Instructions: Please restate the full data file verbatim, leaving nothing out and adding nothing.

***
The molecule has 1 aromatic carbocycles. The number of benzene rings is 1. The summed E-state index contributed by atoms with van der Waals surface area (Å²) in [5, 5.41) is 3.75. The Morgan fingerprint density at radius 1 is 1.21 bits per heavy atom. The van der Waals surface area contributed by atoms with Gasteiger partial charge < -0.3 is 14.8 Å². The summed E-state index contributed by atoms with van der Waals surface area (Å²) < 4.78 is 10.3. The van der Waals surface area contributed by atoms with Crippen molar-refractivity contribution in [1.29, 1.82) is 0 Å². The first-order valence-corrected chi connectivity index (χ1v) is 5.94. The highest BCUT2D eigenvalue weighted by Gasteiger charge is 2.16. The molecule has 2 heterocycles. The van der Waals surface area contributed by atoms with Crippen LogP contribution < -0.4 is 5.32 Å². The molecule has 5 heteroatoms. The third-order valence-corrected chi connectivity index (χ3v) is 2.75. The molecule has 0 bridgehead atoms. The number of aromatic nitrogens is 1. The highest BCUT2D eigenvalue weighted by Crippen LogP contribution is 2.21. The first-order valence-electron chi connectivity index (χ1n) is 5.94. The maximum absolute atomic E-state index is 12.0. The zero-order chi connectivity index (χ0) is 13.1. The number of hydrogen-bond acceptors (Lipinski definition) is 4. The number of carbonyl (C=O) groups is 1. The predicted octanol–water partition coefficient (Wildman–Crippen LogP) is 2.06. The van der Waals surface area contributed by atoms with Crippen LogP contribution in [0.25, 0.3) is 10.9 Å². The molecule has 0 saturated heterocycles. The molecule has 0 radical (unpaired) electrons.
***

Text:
The molecule has 1 aromatic carbocycles. The number of benzene rings is 1. The summed E-state index contributed by atoms with van der Waals surface area (Å²) in [5, 5.41) is 3.75. The Morgan fingerprint density at radius 1 is 1.21 bits per heavy atom. The van der Waals surface area contributed by atoms with Gasteiger partial charge < -0.3 is 14.8 Å². The summed E-state index contributed by atoms with van der Waals surface area (Å²) < 4.78 is 10.3. The van der Waals surface area contributed by atoms with Crippen molar-refractivity contribution in [1.29, 1.82) is 0 Å². The first-order valence-corrected chi connectivity index (χ1v) is 5.94. The highest BCUT2D eigenvalue weighted by Gasteiger charge is 2.16. The molecule has 2 heterocycles. The van der Waals surface area contributed by atoms with Crippen LogP contribution < -0.4 is 5.32 Å². The molecule has 5 heteroatoms. The third-order valence-corrected chi connectivity index (χ3v) is 2.75. The molecule has 0 bridgehead atoms. The number of aromatic nitrogens is 1. The highest BCUT2D eigenvalue weighted by Crippen LogP contribution is 2.21. The first-order valence-electron chi connectivity index (χ1n) is 5.94. The maximum absolute atomic E-state index is 12.0. The zero-order chi connectivity index (χ0) is 13.1. The number of hydrogen-bond acceptors (Lipinski definition) is 4. The number of carbonyl (C=O) groups is 1. The predicted octanol–water partition coefficient (Wildman–Crippen LogP) is 2.06. The van der Waals surface area contributed by atoms with Crippen LogP contribution in [0.25, 0.3) is 10.9 Å². The molecule has 0 saturated heterocycles. The molecule has 0 radical (unpaired) electrons.